PETALING JAYA: A political scientist has warned that any exit by MCA and MIC from Barisan Nasional (BN) could further alienate the coalition from non-Malays and the people of Sabah and Sarawak, as Umno and Islamist party PAS formalise their alliance.
Andrew Aeria, who was previously attached to Universiti Malaysia Sarawak, said PAS and Umno were riding the wave of voter dissatisfaction due to Pakatan Harapan’s (PH) shift to pro-free market policies during a time of rising austerity and low wages despite its manifesto promises.
He said the two parties likely believed that the ethnic and religious divide would further benefit them at the polls.
This “shift”, he said, would only “alienate” non-Malays and those in East Malaysia as well as feed regionalist tendencies in Sabah and Sarawak.
“More so if MCA and MIC leave BN,” he added.
Party presidents Wee Ka Siong and SA Vigneswaran had threatened to quit the coalition over “racial” remarks by BN secretary-general Nazri Aziz on non-Muslims holding top posts in the country.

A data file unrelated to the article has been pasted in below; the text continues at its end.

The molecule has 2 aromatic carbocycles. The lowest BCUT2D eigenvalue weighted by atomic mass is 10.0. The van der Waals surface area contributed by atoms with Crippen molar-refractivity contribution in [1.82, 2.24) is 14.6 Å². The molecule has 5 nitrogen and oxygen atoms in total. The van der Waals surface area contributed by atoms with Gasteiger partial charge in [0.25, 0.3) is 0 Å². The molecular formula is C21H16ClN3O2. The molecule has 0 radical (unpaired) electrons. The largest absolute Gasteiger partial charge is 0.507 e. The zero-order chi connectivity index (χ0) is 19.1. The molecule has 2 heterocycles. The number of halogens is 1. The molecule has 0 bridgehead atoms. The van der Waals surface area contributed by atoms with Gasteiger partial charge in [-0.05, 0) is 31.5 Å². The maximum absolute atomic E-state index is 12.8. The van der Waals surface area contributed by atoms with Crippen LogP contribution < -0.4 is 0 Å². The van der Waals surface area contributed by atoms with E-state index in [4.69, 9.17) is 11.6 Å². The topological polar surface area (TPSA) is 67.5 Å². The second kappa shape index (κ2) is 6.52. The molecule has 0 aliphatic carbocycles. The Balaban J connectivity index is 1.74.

Universiti Utara Malaysia analyst Kamarul Zaman Yusoff said if MCA and MIC did indeed leave BN, the challenge for Umno and PAS would be to attract non-Malay support.
“Like it or not, they still need to appear to have the support of the non-Malays because Malay votes alone won’t be enough to win them power at the federal level, unless they can attract strong parties from Sabah and Sarawak to join them later on.”
He also questioned the prospects of MCA and MIC if they leave BN, saying they would not add any value to PH. The best they could do, he said, was to become a third force.
“But the reality of Malaysian politics is that a third force won’t be able to make much impact,” he said.
James Chin from the University of Tasmania said MCA and MIC were widely expected to exit BN. However, he said it was unlikely that Umno would agree to dissolve the coalition, as sought by its fellow components.
“I think Umno wants to keep BN since they know that the ‘dacing’ symbol is still widely recognised.
“MCA and MIC cannot force Umno to do anything since they are now mosquito parties.”
Universiti Malaya analyst Awang Azman Awang Pawi meanwhile said the parties’ chances of retaining their parliamentary seats of Ayer Hitam and Tapah would be “razor thin” if they left BN.
He said both parties were reliant on Malay votes, which was reflected in the two seats.